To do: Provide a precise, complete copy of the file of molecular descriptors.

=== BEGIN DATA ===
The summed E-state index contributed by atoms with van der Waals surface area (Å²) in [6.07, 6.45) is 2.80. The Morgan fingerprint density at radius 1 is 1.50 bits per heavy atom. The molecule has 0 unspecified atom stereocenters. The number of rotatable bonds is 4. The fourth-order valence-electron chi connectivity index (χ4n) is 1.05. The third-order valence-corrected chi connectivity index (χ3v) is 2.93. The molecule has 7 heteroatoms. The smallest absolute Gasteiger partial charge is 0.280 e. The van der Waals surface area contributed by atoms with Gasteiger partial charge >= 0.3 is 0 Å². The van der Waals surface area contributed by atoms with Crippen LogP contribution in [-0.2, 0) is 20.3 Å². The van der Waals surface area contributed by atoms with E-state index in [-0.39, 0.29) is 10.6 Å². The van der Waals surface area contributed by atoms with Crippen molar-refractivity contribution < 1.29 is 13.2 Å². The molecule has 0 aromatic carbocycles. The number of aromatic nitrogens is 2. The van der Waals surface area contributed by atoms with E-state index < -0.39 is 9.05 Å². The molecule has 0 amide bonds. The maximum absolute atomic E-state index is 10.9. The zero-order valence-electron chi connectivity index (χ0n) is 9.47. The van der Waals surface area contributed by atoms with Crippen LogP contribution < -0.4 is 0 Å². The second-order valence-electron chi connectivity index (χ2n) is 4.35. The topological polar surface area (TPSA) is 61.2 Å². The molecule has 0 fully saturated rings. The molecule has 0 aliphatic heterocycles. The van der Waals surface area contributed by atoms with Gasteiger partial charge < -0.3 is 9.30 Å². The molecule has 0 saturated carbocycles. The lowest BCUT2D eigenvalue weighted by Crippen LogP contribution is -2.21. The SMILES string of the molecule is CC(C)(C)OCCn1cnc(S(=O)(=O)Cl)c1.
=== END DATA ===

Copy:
The summed E-state index contributed by atoms with van der Waals surface area (Å²) in [6.07, 6.45) is 2.80. The Morgan fingerprint density at radius 1 is 1.50 bits per heavy atom. The molecule has 0 unspecified atom stereocenters. The number of rotatable bonds is 4. The fourth-order valence-electron chi connectivity index (χ4n) is 1.05. The third-order valence-corrected chi connectivity index (χ3v) is 2.93. The molecule has 7 heteroatoms. The smallest absolute Gasteiger partial charge is 0.280 e. The van der Waals surface area contributed by atoms with Gasteiger partial charge >= 0.3 is 0 Å². The van der Waals surface area contributed by atoms with Crippen LogP contribution in [-0.2, 0) is 20.3 Å². The van der Waals surface area contributed by atoms with E-state index in [-0.39, 0.29) is 10.6 Å². The van der Waals surface area contributed by atoms with Crippen molar-refractivity contribution < 1.29 is 13.2 Å². The molecule has 0 aromatic carbocycles. The number of aromatic nitrogens is 2. The van der Waals surface area contributed by atoms with E-state index < -0.39 is 9.05 Å². The molecule has 0 amide bonds. The maximum absolute atomic E-state index is 10.9. The zero-order valence-electron chi connectivity index (χ0n) is 9.47. The van der Waals surface area contributed by atoms with Crippen LogP contribution < -0.4 is 0 Å². The second-order valence-electron chi connectivity index (χ2n) is 4.35. The topological polar surface area (TPSA) is 61.2 Å². The molecule has 0 fully saturated rings. The molecule has 0 aliphatic heterocycles. The van der Waals surface area contributed by atoms with Gasteiger partial charge < -0.3 is 9.30 Å². The molecule has 0 saturated carbocycles. The lowest BCUT2D eigenvalue weighted by Crippen LogP contribution is -2.21. The SMILES string of the molecule is CC(C)(C)OCCn1cnc(S(=O)(=O)Cl)c1.